By Brigette Flood

When planning topics for this column, I usually try to highlight new social media platforms, apps, websites or companies. The point is to help make sense of social media, afterall. You might be an avid Facebooker, a prolific tweeter, the mayor of all the local haunts on Foursquare, social media is still in its Wild West phase.  Every day a new kid rolls into town with a bang, ready to disrupt the old guard. It’s fun and entertaining, with swift changes and constantly breaking news.

With all the ongoing hubbub, I was surprised when one of my friends – I’ll call him T. –  who has been an enthusiast of social media from the beginning and who even worked in social media at a local digital agency told me he was no longer on Facebook. That’s right, he quit. I thought it was intriguing and said to myself, “Well, that’s a way to make sense of social, just leave it altogether.” Needing more details, I called to ask T. what prompted his unexpected departure.

T. happily discussed what led to his Facebook departure. Basically, he was exhausted from the quantity of friends he had and the lack of quality in his communications. T. pointed out he had Facebook friends and connections he would never be in contact with in real life, but he felt it was encouraging him to only passively keep tabs on good friends. Where a phone call or dinner used to be the norm to see what was going on, now he could just check their Facebook profile and see.

His one-way interactions started to feel inauthentic, so T. decided to give up his Facebook crutch and revert to old communication methods – email, text, phone calls, catching up over dinner, parties. He’s enjoying re-connecting with his close friends in ways that feel more personal and intentional.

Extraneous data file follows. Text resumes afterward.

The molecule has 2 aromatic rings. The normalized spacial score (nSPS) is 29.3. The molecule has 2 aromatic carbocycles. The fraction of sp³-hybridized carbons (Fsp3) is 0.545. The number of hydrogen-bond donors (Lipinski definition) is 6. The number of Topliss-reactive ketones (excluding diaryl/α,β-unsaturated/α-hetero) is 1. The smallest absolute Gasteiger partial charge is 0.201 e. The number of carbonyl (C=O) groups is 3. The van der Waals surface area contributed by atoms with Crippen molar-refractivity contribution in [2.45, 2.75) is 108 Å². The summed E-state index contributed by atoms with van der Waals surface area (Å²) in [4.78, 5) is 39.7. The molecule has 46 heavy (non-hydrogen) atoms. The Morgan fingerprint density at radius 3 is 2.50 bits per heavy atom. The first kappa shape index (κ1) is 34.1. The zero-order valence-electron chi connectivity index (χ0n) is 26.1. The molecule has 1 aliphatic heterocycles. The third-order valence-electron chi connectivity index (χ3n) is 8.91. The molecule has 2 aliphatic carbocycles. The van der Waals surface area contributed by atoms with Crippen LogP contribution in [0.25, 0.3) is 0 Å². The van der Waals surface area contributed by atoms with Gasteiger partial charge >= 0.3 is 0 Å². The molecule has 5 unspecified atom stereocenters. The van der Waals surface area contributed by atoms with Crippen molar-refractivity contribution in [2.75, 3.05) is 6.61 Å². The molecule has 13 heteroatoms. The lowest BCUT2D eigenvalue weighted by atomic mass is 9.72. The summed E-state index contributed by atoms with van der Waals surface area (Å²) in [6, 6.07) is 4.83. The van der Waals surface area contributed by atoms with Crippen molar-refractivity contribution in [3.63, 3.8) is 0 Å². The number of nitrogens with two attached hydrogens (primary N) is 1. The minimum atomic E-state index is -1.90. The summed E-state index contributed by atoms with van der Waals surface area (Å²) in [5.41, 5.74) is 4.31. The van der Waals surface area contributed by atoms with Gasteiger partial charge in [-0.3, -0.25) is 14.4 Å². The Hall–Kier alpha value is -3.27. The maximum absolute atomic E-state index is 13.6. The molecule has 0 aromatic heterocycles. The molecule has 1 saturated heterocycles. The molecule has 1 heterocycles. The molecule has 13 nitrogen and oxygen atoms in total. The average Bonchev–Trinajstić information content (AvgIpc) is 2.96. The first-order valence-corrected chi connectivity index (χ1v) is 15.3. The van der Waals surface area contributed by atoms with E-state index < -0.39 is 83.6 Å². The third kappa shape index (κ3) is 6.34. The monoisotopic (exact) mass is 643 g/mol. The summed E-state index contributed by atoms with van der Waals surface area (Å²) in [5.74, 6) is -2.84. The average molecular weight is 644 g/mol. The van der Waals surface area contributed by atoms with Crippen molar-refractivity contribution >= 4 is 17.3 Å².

Another point of contention for T. was seeing the wide contrast in political differences with his connections. “With election season coming in the fall, I just knew it was going to get worse,” says T. “More than anything, I don’t want to be sold to. The whole point of Facebook for me was friends.” For T., the unwanted sell includes people and organizations marketing their political points of view as well as companies promoting brands, products and giveaways.

Brands and political groups, of course, want to be on Facebook for the same reasons T. doesn’t like them there. They want to be where social groups are connecting over news and information, influencing one another. But, like T., many users don’t appreciate the intrusion. Prompted by T.’s predicament to researching Facebook discontent, I found there is quite a lot of it. The big three issues user cite for not liking Facebook are: privacy oversights, a frequently changing user interface and ads.

Turns out T. was an early adopter again. Or maybe unadopter? While he’s still quite content with other favorite social media platforms – like Path, Foursquare, Instagram, Pinterest and Twitter (unless promoted ads gain more ground) – T. has logged out of Facebook for good … for now.

Collin Kelley

Collin Kelley has been the editor of Atlanta Intown for two decades and has been a journalist and freelance writer for 35 years. He’s also an award-winning poet and novelist.